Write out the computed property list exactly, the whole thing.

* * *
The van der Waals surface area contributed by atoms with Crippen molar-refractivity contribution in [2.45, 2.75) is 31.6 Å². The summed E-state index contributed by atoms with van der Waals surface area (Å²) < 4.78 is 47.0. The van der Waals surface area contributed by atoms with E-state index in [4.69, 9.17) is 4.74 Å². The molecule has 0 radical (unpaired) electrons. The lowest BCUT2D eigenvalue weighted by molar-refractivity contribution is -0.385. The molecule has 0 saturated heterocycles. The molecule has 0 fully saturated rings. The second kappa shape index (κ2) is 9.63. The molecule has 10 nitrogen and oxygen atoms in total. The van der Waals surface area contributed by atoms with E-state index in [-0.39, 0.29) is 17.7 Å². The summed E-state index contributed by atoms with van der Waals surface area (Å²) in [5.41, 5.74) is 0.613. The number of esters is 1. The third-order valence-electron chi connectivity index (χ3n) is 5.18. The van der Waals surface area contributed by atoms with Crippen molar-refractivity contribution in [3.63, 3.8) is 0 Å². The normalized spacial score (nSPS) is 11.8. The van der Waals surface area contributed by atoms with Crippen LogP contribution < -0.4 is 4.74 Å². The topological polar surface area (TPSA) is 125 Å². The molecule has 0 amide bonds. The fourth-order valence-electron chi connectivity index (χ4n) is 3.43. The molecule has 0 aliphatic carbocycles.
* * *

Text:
The van der Waals surface area contributed by atoms with Crippen molar-refractivity contribution in [2.45, 2.75) is 31.6 Å². The summed E-state index contributed by atoms with van der Waals surface area (Å²) < 4.78 is 47.0. The van der Waals surface area contributed by atoms with E-state index in [4.69, 9.17) is 4.74 Å². The molecule has 0 radical (unpaired) electrons. The lowest BCUT2D eigenvalue weighted by molar-refractivity contribution is -0.385. The molecule has 0 saturated heterocycles. The molecule has 0 fully saturated rings. The second kappa shape index (κ2) is 9.63. The molecule has 10 nitrogen and oxygen atoms in total. The van der Waals surface area contributed by atoms with E-state index in [-0.39, 0.29) is 17.7 Å². The summed E-state index contributed by atoms with van der Waals surface area (Å²) in [5.41, 5.74) is 0.613. The number of esters is 1. The third-order valence-electron chi connectivity index (χ3n) is 5.18. The van der Waals surface area contributed by atoms with Crippen molar-refractivity contribution in [3.63, 3.8) is 0 Å². The normalized spacial score (nSPS) is 11.8. The van der Waals surface area contributed by atoms with Crippen LogP contribution < -0.4 is 4.74 Å². The topological polar surface area (TPSA) is 125 Å². The molecule has 0 amide bonds. The fourth-order valence-electron chi connectivity index (χ4n) is 3.43. The molecule has 0 aliphatic carbocycles.